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Feb 12, 2016

US highway authorities concede that artificial intelligence can legally ‘drive’ a car

Posted by in categories: law, robotics/AI, transportation

In a major step forward for self-driving cars and the industry seeking to manufacture them, US highway authorities have informed Google that its autonomous vehicle systems could qualify as a “driver” in the eyes of the law.

A letter addressed to the company from the National Highway Traffic Safety Administration (NHTSA) last week suggests that if self-driving vehicles (SDVs) can satisfy a number of safety standards, the fact that artificial intelligence (AI) is controlling the car – in the absence of any human controls – would not be a barrier to the car legally driving on US roads.

“We agree with Google its SDV will not have a ‘driver’ in the traditional sense that vehicles have had drivers during the last more than one hundred years,” writes chief counsel for the NHTSA, Paul A. Hemmersbaugh. “If no human occupant of the vehicle can actually drive the vehicle, it is more reasonable to identify the ‘driver’ as whatever (as opposed to whoever) is doing the driving. In this instance, an item of motor vehicle equipment, the [SDS Self-Driving System], is actually driving the vehicle.”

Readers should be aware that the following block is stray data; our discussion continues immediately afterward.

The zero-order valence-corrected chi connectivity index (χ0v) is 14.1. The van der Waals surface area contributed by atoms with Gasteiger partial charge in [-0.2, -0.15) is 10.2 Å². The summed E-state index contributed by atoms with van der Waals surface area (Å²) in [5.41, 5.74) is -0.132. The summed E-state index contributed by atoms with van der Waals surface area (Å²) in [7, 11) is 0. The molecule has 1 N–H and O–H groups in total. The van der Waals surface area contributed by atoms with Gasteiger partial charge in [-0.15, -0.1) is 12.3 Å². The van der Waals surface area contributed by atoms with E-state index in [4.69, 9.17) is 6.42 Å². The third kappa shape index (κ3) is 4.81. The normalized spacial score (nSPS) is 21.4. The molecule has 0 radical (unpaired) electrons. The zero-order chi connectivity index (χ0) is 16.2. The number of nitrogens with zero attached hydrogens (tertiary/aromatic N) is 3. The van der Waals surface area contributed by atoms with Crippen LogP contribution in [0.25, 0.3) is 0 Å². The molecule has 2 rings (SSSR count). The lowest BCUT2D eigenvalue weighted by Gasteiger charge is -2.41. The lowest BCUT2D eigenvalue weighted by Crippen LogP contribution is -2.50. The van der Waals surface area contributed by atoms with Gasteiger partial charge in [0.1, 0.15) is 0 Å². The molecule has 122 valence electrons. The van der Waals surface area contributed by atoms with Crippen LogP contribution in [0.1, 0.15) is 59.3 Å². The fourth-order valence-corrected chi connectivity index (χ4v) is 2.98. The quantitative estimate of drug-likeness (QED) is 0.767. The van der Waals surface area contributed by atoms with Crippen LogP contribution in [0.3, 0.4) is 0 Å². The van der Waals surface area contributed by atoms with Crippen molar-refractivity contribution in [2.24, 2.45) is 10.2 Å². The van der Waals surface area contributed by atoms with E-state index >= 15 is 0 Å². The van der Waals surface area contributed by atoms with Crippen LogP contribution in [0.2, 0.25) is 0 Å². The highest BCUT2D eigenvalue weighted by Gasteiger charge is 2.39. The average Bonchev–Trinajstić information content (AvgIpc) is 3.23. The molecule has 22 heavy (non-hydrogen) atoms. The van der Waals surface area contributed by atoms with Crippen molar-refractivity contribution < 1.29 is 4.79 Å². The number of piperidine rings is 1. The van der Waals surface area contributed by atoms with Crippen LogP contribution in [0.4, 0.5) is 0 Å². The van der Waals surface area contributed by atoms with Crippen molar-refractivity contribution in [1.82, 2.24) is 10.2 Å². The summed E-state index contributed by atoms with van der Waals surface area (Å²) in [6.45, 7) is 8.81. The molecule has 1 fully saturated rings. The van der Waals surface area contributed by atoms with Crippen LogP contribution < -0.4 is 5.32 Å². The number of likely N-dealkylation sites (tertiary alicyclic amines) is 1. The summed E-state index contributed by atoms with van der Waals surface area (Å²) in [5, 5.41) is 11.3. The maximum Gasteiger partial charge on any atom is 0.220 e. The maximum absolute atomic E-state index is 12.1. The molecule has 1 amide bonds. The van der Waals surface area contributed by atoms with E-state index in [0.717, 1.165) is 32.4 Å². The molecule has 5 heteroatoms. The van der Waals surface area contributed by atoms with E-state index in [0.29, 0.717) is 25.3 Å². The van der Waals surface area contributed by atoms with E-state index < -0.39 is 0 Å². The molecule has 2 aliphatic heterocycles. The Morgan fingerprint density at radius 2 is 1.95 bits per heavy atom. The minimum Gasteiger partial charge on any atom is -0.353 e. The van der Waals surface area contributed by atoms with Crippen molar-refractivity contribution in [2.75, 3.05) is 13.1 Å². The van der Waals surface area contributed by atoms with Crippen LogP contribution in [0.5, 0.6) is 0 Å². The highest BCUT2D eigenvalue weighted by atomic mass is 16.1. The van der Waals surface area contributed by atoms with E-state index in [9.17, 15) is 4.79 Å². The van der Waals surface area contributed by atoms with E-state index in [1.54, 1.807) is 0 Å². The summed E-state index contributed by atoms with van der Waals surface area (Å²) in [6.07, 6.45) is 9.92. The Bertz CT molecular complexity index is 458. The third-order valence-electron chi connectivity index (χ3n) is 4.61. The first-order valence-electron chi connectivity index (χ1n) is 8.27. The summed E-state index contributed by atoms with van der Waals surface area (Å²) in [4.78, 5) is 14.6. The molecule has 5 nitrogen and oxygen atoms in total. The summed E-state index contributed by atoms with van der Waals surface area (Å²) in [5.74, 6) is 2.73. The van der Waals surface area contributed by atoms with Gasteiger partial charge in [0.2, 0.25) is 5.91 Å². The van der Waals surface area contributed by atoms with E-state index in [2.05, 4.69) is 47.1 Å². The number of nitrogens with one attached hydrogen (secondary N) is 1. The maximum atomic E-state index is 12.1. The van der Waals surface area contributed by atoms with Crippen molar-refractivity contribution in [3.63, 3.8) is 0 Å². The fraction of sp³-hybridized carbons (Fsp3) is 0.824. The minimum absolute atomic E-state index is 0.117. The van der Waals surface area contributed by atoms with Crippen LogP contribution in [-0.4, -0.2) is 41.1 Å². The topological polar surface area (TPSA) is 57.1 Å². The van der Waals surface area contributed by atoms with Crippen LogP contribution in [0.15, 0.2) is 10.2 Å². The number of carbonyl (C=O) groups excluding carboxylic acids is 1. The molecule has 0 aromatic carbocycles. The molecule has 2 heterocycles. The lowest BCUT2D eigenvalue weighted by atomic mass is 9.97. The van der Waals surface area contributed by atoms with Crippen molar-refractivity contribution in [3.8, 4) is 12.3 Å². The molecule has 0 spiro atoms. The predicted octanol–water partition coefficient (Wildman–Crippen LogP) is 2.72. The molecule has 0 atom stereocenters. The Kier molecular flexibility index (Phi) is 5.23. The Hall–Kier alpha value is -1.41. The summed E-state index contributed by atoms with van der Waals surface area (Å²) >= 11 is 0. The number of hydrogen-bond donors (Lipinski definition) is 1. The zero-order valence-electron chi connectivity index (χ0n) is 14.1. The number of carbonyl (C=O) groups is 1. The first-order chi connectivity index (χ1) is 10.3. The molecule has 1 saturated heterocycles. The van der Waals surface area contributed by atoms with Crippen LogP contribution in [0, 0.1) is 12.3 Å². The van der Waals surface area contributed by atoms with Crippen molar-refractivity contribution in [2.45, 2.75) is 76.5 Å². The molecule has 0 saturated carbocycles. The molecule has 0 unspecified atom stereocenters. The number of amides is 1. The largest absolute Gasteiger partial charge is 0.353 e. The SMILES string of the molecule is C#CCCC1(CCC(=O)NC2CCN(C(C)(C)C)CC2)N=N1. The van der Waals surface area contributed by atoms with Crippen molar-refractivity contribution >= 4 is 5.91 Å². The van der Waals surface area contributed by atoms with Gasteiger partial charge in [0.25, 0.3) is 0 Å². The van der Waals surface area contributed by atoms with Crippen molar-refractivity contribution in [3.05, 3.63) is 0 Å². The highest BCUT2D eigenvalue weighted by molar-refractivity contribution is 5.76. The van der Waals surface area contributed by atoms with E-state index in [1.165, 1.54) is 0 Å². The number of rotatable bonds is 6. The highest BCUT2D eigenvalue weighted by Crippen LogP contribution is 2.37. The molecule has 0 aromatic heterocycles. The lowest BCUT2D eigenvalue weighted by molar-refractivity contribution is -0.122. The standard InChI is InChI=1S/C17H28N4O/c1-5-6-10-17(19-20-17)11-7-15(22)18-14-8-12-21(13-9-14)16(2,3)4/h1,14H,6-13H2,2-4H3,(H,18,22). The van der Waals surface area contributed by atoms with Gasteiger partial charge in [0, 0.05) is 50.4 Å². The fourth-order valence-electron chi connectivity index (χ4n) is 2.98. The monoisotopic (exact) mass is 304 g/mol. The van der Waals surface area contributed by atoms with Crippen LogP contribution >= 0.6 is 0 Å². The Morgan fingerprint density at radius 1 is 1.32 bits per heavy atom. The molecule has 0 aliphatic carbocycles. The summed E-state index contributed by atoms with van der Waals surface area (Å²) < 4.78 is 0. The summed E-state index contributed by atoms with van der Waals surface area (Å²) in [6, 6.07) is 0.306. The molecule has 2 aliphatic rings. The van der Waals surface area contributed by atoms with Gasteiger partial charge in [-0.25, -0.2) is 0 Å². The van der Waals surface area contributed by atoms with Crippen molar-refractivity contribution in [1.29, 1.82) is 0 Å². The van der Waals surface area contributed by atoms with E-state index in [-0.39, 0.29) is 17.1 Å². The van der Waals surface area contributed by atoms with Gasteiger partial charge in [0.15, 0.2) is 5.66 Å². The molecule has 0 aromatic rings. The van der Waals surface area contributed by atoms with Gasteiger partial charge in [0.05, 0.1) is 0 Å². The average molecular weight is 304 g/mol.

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  • Bennie Beaver on February 13, 2016 8:10 am

    I’m a senior, and have seen it all when it come to risk of driving. I’m ready yesterday for self-driving cars. Love the idea.

    With the population on earth increasing at near 90 million people per/yr self-driving cars are inevitable.